Coroner: WSU football player Bryce Beekman’s death caused by fentanyl overdose, promethazine

Coroner: WSU football player Bryce Beekman’s death caused by fentanyl overdose, promethazine

Bryce Beekman, the Washington State football player who was found dead last month, died of a fentanyl overdose and promethazine, the Whitman County Coroner’s Office said Friday.

Pullman Police Chief Gary Jenkins said an officer responded to a call for help involving “breathing problems” at Beekman’s apartment on March 24.

Beekman’s family released a statement that reads in part:

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"Today we were informed by the Whitman County Coroner’s Office that Bryce passed away due to an accidental overdose of fentanyl and promethazine. Our family has many outstanding questions. We genuinely appreciate all the support we have received from the Pullman Police, the Coroner’s office, and the Dean of Students office and Athletics Department at Washington State University. We are working closely with the Pullman Police to get our questions answered and ultimately help prevent this from happening again to anyone else’s son or daughter. "

Beekman started all 13 games last season for Washington State after transferring from Arizona Western College. He finished fifth on the team with 60 tackles and one interception. He was expected to be part of an experienced Washington State secondary going into this season.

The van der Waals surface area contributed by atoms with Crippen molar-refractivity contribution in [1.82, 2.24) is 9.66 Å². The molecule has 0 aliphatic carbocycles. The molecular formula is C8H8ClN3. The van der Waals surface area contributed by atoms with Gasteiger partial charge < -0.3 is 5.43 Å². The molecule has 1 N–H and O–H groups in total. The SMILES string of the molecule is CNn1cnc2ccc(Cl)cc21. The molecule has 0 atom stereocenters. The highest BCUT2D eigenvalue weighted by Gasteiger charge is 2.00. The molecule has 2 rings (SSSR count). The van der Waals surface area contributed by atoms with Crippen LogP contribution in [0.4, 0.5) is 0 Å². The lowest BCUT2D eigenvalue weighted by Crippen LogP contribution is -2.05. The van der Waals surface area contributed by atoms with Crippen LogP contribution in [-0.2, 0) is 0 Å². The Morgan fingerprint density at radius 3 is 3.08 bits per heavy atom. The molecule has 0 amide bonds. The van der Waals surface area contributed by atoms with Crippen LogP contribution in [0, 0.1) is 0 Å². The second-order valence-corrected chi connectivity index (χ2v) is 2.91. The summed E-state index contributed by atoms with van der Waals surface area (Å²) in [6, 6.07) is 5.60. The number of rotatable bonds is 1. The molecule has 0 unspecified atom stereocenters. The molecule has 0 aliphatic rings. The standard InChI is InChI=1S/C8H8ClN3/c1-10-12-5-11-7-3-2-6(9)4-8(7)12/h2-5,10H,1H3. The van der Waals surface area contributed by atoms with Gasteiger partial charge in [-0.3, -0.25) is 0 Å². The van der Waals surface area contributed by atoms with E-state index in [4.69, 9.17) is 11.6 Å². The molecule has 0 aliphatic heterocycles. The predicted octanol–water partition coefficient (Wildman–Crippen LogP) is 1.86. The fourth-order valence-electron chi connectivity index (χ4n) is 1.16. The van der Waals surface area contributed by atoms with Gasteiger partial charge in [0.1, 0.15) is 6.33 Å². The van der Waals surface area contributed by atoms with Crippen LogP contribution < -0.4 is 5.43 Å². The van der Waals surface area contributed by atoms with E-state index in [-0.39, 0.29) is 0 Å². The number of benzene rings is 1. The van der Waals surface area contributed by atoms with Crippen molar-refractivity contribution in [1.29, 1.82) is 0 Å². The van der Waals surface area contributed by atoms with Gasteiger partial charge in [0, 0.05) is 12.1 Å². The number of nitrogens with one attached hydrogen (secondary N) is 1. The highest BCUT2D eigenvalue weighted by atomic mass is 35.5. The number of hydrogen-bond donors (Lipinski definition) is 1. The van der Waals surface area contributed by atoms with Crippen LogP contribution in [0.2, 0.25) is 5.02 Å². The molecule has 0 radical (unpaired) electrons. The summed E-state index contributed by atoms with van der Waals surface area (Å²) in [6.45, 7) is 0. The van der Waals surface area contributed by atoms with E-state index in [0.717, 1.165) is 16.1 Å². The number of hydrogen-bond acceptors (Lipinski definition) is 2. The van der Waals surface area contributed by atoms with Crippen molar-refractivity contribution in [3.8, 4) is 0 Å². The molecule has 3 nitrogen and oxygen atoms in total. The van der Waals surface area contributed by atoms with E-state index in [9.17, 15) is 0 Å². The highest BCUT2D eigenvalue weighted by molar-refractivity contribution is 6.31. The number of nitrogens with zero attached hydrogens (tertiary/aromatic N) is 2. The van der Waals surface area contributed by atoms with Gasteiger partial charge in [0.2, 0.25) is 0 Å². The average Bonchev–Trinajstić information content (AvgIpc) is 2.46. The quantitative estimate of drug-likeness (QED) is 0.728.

WSU’s Director of Athletics Pat Chun also released a statement regarding Beekman:

“We are aware of the Whitman County Coroner’s report regarding Bryce’s passing. Our thoughts and prayers remain with Bryce’s family, friends, and teammates. We continue to support all of our student-athletes in this difficult time.”

All WSU students needing immediate assistance can contact the 24/7 WSU Crisis Line at 509-335-2159. Staff and faculty can receive assistance at the Employee Assistance Program (EAP) State toll-free number at 1-877-313-4455.

Opioid use and misuse are a national crisis and their impact is felt at an alarming rate. If you or someone you know is struggling with opioids, please call the National Helpline at 1-800-662-4357 or visit the National Opioids Crisis website at hhs.gov/opioids.

Out of respect to the family and law enforcement, Washington State University will have no further comment.

Information from the Associated Press was used in this report.